A Directory of Statistical Sources contains information on ABS sources of data on crime and justice, as listed below:

Causes of Death
Community Safety Survey, Tasmania
Corrective Services Statistics: Prisons (National)
Crime and Safety Survey
Crime and Safety Survey, NSW
Crime and Safety, WA
Crime and Safety, South Australia
Crime Statistics Collection (National)
Crime Victimisation Survey
Criminal Courts
Federal Defendants
General Social Survey
Health Survey (National)
Home Safety and Security
Indigenous Health Survey (National)
Mental Health and Well-being (Survey of)
National Aboriginal and Torres Strait Islander Social Survey (NATSISS)
Personal Fraud, Australia
Personal Safety, Australia
Population Survey Monitor
Prisoners in Australia
Recorded Crime - Offenders
Recorded Crime - Victims
Usage of Legal Services, NSW
Volunteering Emergency Services and Crime, Tasmania
Women's Safety Survey

The Directory of Statistical Sources also provides links to non-ABS websites with access to statistical agencies and services, theme-related research or reports specifically through a link to the National Statistical Service (NSS). The NSS is an initiative which supports a whole of government approach to the management of statistical information. Its aim is to increase the range of good quality statistical information available for decision making, and forge statistical partnerships to share knowledge and expertise.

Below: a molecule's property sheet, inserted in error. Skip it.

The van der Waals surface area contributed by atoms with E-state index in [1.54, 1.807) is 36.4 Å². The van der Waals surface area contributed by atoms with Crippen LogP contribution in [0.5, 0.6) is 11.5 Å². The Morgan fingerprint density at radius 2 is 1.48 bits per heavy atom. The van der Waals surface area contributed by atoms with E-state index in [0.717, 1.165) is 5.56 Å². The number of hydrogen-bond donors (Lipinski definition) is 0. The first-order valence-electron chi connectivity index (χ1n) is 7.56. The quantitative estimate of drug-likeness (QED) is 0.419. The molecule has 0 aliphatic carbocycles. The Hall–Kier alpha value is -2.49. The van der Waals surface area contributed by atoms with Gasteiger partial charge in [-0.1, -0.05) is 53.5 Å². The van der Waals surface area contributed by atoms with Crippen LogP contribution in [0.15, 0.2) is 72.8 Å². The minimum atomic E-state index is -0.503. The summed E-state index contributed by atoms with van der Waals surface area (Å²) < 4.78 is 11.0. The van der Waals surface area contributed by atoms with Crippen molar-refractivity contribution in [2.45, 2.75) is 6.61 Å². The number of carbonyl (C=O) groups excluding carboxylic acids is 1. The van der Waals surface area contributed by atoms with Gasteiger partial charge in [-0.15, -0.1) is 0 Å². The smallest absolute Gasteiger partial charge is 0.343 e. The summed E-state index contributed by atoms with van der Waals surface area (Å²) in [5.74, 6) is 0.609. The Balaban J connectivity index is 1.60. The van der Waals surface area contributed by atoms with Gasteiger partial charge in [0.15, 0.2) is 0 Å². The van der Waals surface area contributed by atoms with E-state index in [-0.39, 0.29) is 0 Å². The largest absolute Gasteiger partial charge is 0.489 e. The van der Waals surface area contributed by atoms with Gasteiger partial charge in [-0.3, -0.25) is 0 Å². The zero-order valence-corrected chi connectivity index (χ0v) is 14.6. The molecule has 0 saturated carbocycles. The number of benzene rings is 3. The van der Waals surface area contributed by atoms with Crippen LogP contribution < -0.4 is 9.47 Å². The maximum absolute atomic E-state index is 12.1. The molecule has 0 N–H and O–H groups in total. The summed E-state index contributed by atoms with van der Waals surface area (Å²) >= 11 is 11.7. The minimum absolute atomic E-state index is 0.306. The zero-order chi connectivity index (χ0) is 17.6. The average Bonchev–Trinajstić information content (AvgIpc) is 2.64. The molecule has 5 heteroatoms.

The NSS Handbook provides detailed information covering the statistical cycle from planning statistical activities to disseminating and evaluating statistical information.


A Statistical Concepts Library contains useful statistical and survey development tools and information such as: Statistical Frameworks and Statistical Standards; concepts, sources and methods; and the following ABS Classification Standards:
Australian Standard Classification of Drugs of Concern, 2011 (cat. no. 1248.0)
Australian Standard Geographical Classification, 2011 (cat. no. 1216.0)
Australian and New Zealand Standard Offence Classification 2011(ANZSOC) (cat. no. 1234.0)
Australian Standard Classification of Cultural and Ethnic Groups, 2011 (cat. no. 1249.0)

Commonwealth of Australia 2008